But for all that, I'm not sure what to say about it. As a piece of art, it is powerful and unusual, prefiguring existentialist and experimental literature, but for what it all means, I feel somewhat less qualified to say....more
This most famous work of Blackwood's is one of those classic short stories of weird horror mentioned alongside pieces by Lovecraft, Howard, Machen, BiThis most famous work of Blackwood's is one of those classic short stories of weird horror mentioned alongside pieces by Lovecraft, Howard, Machen, Bierce, and Chambers as worthy of even a discerning reader. Like many such stories, it starts somewhat slowly, establishing first that picture of normal life from which we must soon, and by gradations, deviate beyond recall. I grew to feel it may have been a bit too slow--though it is always difficult to strike such a balance. So much of the story was carried on the particular delivery of the concept, so I'm not convinced that quite so much preparation was really necessary.
But then, Blackwood does sometimes struggle with delivery, falling back on repetition to ensure that his points come across, which makes sense for an author writing in an experimental genre for a wide serial audience and who may be concerned about coming off as too obscure--but whether it was a bit of long-windedness on his part or editorial preference I cannot say.
In any event, after the setup is complete and we start descending into the otherworldly, the story starts to pick up pace, and by the time the concept is laid before us, I was deeply impressed by the insight and imagination with which the thing is handled. The presentation of the uncanny is so complete, so infectious, and so grand in its implications that I am hard-pressed to compare it to any other contemporary author but Dunsany, who achieved a similar effect in fairy tale.
Indeed, it's difficult to name another author who so subtly depicted the cosmology of shifting worlds until Moorcock (who did it in a rather rough style) or the Strugatskys, who took on the same event and expanded it until it dwarfed the entire world of man. It is no wonder that this work is so influential, because it asks many difficult questions of the reader, and invites us to expand upon it, to sit and dwell and try to produce our own understanding of just what is actually going on, and what it means for the insignificant people caught in the middle.
It has certainly altered the way that I think about the writing of horror, and it goes to show that the particular treatment an author gives their idea can make or break a story....more
When reading many of the weird horror writers of the early Twentieth Century, one sometimes gets the sense that it's not that the situations were realWhen reading many of the weird horror writers of the early Twentieth Century, one sometimes gets the sense that it's not that the situations were really that horrible, but that the protagonists thrown into them happen to be rather skittish, lily-livered, and needing only the slightest nudge to push them off the edge in the first place. Lovecraft's heroes, in particular, can be rather touchy fellows.
So there has been a desire to explore what it might be like to see a more strenuous and competent individual trapped in the same situation. After all, we get glimpses of these characters, such as the denizens of Innsmuth, the magic-working cultists, and Lovecraft's Tale of Charles Dexter Ward, where it is clear that it's possible for people to get a better grip on the paranormal world, and even to use it to their own advantage.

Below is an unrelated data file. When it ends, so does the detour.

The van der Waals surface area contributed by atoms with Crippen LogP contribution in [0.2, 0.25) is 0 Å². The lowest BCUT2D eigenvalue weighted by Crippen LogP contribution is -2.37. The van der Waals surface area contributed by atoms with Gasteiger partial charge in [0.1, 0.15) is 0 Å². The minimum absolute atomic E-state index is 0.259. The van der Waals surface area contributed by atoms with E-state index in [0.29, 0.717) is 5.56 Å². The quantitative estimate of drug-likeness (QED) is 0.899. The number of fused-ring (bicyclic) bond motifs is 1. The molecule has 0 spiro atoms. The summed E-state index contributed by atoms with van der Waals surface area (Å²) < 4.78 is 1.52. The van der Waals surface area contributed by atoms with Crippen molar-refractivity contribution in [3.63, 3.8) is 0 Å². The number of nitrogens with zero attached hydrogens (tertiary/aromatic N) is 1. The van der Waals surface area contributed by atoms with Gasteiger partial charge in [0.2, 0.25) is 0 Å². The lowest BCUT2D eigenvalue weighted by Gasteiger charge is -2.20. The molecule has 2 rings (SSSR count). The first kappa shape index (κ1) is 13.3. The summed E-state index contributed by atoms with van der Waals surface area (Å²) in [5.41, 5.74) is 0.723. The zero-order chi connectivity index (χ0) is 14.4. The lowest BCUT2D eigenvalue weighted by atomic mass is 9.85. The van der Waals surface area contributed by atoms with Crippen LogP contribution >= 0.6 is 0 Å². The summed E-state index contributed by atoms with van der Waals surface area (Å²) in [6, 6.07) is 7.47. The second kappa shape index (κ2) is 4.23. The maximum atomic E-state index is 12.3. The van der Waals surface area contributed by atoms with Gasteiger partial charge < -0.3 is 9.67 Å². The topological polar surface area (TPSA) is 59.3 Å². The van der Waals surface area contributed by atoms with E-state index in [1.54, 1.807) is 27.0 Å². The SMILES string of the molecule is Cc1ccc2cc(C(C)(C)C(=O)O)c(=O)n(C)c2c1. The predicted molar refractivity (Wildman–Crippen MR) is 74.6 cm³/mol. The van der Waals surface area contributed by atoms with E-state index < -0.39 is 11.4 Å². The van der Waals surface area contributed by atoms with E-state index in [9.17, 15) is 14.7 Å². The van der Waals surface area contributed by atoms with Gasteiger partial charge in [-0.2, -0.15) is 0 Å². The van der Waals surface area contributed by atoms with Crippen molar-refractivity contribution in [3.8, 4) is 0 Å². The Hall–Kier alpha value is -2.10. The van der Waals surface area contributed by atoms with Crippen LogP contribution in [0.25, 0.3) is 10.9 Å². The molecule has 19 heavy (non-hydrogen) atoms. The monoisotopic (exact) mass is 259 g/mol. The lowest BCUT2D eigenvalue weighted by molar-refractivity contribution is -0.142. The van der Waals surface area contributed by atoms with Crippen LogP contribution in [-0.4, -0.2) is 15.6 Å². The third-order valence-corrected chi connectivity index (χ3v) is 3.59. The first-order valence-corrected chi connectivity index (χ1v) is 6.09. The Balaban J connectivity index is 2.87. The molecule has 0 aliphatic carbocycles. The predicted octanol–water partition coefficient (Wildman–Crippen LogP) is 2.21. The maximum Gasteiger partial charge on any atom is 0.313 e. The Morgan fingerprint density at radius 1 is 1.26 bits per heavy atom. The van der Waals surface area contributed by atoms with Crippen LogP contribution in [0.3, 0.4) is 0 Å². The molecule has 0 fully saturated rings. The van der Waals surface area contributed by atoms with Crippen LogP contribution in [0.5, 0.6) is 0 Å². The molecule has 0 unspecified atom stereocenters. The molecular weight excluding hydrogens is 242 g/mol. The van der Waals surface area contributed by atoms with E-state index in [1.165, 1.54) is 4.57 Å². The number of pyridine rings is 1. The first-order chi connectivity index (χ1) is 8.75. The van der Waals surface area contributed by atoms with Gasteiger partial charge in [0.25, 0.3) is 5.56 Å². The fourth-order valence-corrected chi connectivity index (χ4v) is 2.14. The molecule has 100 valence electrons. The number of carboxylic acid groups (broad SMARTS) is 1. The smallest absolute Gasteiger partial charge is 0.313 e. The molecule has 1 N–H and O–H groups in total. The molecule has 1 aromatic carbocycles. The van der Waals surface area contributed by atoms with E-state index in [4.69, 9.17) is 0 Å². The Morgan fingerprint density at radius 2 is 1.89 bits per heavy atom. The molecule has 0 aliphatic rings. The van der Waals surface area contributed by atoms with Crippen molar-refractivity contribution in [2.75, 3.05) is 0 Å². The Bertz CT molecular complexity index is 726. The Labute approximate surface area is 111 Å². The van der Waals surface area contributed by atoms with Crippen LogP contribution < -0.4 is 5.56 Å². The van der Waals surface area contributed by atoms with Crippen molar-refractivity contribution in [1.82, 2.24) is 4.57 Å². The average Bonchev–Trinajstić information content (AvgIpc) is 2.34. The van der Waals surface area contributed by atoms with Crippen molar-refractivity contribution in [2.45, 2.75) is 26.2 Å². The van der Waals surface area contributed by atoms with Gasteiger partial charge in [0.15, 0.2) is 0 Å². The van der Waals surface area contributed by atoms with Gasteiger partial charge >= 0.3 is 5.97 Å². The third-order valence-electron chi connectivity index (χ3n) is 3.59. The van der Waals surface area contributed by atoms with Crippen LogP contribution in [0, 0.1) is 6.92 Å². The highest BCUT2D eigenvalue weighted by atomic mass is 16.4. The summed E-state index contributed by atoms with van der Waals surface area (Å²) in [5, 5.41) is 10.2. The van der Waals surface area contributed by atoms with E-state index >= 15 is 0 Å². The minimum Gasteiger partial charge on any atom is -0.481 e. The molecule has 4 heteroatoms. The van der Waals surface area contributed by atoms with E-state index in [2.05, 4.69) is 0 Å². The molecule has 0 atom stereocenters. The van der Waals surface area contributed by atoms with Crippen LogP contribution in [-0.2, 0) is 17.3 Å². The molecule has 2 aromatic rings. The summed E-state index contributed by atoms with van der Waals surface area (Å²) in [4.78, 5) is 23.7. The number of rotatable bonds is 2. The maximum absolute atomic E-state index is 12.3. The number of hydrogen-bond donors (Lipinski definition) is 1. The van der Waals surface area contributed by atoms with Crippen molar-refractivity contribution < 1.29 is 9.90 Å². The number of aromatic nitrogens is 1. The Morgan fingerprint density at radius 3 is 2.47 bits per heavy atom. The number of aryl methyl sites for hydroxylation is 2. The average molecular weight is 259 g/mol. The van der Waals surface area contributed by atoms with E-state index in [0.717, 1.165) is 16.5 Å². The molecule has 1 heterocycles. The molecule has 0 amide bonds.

Of course, these days, the pendulum has swung rather to the other end, and you're likely to see shotgun-toting sorcerer heroes who shoot at Cthulhu with rocket launchers, until the term 'psychological horror' is no longer remotely applicable. It's not that characters should be defeating the elder menace, any more than they should 'defeat' a hurricane, but it is interesting to see a character with a greater penchant for survivability.
Paranormal investigation has quite a long history in literature, with sorcerers and priests capturing and exorcising ghosts and other spirits, but the modern notion of the non-denominational specialist has a much more recent origin: the Theosophical movement of the Victorian period.
During this time of high colonialism, Europe was bringing back myths, practices, and ancient texts from every corner of the Earth, and then trying to get them all to match up into some kind of metaspiritual tradition. Predictably, the whole thing was a nonsensical, poorly-researched mess, and thus, wildly popular. Clubs were started up, seances were held, and charlatans rooked old ladies out of their inheritance. Blackwood, himself, was a member of the most notorious of these societies: the Hermetic Order of the Golden Dawn.
So, by the time he got around to creating his fictional investigator, the whole thing was all rather tired, which is quite clear in the stories, for Mr. Silence is constantly taking pains to separate himself from that 'other class' of psychics who make extravagant promises and talk about possessing a 'gift'.
So it's interesting that one of the first full-time paranormal investigators in fiction (that I'm aware of) is already somewhat subversive and on the edge--but then, as a calm, rational figure after the style of Dupin and Cuff, he's somewhat out of place with charismatics and wealthy eccentrics.
Blackwood here retains his unfortunate habit of sometimes over-explaining or giving us information more than once, but for that, the stories are well-devised and contain some quite interesting cosmological hints. Oddly enough, two of the three stories in this collection take the most profound interest in the ways of cats and their relationship to the spiritual realm which, while perfectly interesting, didn't seem to profit from re-examination, particularly not within the same brief collection.
However, I am curious to see what else Blackwood might do with the character, particularly if he manages to put him into more sticky situations. So far, we've seen him competent and self-controlled--often the real danger comes from whether he will be able to save the other characters from themselves before its too late--but I'm curious to see what Silence is capable of, when pushed....more